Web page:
Groceries aren’t cheap, even when you try to curb your spending.
Just take a look at the suggested food spending plans on the site loweryourspending.com-“low cost” for one male between the ages of 19-50 comes in at around $284 per month. Tighten the belt to squeeze into the “thrifty” bracket, and you’re still looking at around $219.
Dustin Hunter would not have even been able to afford that on his $200 per months in food stamp benefits, and now he will be receiving even less after $5 billion is eliminated from Federal Supplemental Nutritional Assistance Program (SNAP) funding.
“The simple fact is, $189 will not last one month,” Hunter says. “It will barely even last half a month.”
Hunter is good at adapting to a thin budget. At one time he shared an apartment with three other roommates-struggling college students-in his native South Georgia. More often than not they would have to figure out how to feed themselves and the friends and girlfriends they let crash with them.
For him, the cramped living conditions haven’t changed much-he still shares a stuffy apartment with a group of friends he calls family, and he’s still finding ways to get more with less, but it hasn’t gotten any easier.
“Just means you have to pinch your panties even tighter,” Hunter says. “You’re not gonna go for Veveeta, but Kraft Macaroni and Cheese. Look for deals. Collect coupons.”
But all the frugality in the world won’t prepare you for inflation.
“Most people will go and get peanut butter and jelly, because you don’t have to put anything else on it,” he says. “But now peanut butter and jelly’s going up.”
This is the struggle waged by 424,000 Connecticut residents-149,000 of which are children, and 102,000 of which are elderly.
“It really is a program that helps the most vulnerable,” said Mary Ingarra, Communications Director at the Connecticut Food Bank, which spearheads 650 local programs in 6 counties throughout the state.
A family of four will see $36 less per month, according to Ingarra.
“When you say $36, people don’t think it’s a lot, but it definitely has an impact,” Ingarra said during a phone interview.
What impact, exactly? Ingarra breaks it down into what that translates into on a typical grocery list.
“That’s a chicken breast, four potatoes, two boxes of spaghetti, sauce, deli ham, cheese, a loaf of bread, one gallon of low-fat milk, a box of cornflakes, and 8 bananas,” she said.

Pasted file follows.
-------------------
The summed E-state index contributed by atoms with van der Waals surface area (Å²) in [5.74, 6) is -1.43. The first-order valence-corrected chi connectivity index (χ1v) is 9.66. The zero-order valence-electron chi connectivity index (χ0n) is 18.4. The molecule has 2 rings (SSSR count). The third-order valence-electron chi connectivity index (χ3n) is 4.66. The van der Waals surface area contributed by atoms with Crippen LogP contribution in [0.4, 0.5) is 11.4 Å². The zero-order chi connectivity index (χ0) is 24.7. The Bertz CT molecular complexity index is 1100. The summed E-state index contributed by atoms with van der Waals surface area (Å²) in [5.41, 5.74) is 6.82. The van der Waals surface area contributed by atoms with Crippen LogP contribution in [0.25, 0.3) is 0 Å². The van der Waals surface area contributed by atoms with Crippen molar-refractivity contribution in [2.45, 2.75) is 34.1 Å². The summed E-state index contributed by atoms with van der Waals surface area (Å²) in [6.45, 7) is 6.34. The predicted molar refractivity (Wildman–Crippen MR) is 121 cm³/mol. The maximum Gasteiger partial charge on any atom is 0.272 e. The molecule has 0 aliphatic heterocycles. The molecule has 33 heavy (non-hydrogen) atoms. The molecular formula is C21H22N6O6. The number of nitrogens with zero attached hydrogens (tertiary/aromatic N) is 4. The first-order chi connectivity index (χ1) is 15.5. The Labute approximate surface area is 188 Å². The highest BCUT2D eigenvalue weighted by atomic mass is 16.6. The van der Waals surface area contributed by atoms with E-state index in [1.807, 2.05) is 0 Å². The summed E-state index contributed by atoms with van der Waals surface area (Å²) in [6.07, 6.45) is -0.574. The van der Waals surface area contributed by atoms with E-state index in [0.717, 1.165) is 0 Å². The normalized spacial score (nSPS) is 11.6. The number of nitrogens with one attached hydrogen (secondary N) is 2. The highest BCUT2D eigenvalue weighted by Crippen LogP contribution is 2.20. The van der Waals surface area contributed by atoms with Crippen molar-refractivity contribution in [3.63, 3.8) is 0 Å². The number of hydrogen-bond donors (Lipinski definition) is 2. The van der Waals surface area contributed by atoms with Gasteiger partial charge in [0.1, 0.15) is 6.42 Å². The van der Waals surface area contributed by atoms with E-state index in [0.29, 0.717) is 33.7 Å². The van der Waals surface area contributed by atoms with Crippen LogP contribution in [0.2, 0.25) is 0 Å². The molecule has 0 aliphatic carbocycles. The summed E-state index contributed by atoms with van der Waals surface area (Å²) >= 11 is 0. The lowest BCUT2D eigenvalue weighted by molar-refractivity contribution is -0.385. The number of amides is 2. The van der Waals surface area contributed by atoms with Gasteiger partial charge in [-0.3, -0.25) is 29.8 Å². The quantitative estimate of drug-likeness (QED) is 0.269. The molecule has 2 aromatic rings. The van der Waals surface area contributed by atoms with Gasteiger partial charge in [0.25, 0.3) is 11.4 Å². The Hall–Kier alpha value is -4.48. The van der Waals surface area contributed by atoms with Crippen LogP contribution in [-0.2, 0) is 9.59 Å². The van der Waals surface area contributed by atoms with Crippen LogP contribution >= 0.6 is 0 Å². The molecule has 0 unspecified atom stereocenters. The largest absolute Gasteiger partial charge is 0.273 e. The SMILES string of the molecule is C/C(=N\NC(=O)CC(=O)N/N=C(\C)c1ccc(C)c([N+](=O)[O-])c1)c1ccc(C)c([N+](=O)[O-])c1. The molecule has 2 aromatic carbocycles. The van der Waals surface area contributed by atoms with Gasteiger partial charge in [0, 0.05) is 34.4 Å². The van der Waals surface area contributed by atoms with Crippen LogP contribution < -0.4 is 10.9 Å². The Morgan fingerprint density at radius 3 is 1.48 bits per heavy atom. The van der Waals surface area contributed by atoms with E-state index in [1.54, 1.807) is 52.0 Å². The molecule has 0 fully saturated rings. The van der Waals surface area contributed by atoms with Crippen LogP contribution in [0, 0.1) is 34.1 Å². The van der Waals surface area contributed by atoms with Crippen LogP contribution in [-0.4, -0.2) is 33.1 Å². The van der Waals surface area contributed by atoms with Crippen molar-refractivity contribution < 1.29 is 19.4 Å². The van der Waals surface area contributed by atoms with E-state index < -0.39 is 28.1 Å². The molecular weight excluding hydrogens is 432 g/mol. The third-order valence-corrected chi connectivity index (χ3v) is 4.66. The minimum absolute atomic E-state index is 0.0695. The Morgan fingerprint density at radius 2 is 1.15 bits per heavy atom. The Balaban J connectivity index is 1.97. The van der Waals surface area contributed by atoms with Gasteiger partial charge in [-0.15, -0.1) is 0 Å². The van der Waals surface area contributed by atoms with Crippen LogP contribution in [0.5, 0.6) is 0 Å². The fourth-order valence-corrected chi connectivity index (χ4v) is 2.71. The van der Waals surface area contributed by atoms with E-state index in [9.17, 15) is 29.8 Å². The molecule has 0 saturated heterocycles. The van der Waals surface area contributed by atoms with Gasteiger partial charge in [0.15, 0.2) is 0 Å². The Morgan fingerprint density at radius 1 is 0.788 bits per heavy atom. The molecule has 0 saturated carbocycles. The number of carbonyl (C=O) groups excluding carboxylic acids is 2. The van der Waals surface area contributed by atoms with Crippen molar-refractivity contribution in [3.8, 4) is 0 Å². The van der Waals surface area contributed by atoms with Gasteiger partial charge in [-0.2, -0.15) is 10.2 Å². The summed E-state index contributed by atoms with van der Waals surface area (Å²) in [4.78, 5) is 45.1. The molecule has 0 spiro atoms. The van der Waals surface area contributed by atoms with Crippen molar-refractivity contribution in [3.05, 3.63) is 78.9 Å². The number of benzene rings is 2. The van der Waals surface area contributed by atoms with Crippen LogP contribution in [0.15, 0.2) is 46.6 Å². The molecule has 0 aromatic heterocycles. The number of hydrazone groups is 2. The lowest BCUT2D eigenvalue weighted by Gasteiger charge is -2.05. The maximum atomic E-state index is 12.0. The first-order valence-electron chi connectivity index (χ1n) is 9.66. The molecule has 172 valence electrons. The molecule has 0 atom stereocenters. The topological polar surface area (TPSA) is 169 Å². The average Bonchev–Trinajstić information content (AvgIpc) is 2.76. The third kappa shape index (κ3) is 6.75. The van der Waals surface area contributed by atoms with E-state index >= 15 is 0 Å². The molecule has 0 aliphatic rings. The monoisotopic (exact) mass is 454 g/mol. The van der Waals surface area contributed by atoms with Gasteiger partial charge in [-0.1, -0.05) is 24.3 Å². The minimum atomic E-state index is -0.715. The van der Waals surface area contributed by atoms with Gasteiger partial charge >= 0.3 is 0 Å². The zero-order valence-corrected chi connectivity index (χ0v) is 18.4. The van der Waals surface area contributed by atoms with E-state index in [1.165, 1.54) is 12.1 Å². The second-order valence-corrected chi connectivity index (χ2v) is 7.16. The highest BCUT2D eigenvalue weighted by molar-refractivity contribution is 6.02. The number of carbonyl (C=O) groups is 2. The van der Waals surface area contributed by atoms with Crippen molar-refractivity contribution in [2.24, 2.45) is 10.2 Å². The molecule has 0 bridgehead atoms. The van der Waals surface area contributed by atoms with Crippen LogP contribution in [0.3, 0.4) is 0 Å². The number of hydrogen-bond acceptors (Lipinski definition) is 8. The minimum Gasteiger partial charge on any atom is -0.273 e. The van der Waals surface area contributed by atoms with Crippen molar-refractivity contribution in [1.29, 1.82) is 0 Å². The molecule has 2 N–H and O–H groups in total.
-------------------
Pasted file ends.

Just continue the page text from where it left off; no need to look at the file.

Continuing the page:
Hunter and his New Haven roommates might not technically be family, but they care for each other like one, but making sure that everyone is fed isn’t easy, considering the fact that none of the apartment’s four occupants are employed.
“Most of us are on it because we have no other alternative,” said Ashley Elizabeth Swain, one of the apartment’s occupants. “If I could, I’d be doing what I did when I was 20-working two jobs.”
Swain has been chronically unemployed for three years, and a laundry list of health conditions-she has bipolar disorder, post-traumatic stress disorder, along with back and knee ailments-have made finding work difficult.
Even those who are not plagued by the ailments Swain has been dealing with have not had an easy time in the job market-Connecticut had an 8.1 unemployment rate as of August, according to the state’s Department of Labor. Since the rate hit 9.4 in 2010, it has gone down, but still dwarfs 2008’s 6.7.
In New Haven, a city with a downtown area that has been rebranded over the years by an influx of chain restaurants such as Subway, Starbucks, Dunkin Donuts, and more recently, a Shake Shack, but when everyone is trying to spend less, employment opportunities are few and far between, Hunter says.
“We got two Starbucks, three Dunkin Donuts, two Blue State [Coffees], and two Subways,” he says. “And that’s all within blocks, so there’s plenty of places to work, but there are cutbacks.”
Through its local programs, the Connecticut Food Bank serves around 36 tons of food on a typical business day. Over the past three years, distribution has jumped by 25 percent, Ingarra said. And many of those people, she said, were not even unemployed.
“We have a lot of low-income, working families that may not qualify SNAP,” Ingarra said. “Now we’re going to have people that have SNAP, and they’re going to turn to the food bank for assistance as well.”
For Swain, social security guarantees $710 per month-and that’s a bump from the $698 she used to get-but after rent and medication costs related to another condition, irritable bowel syndrome, there isn’t much left to spare for her, let alone three others, in the way of food expenses.
“I’m supposed to be on a gluten free diet, and it’s too expensive to buy gluten free food,” Swain said. “I’m basically making every penny stretch, but I’m doing it because I have people depending on me.”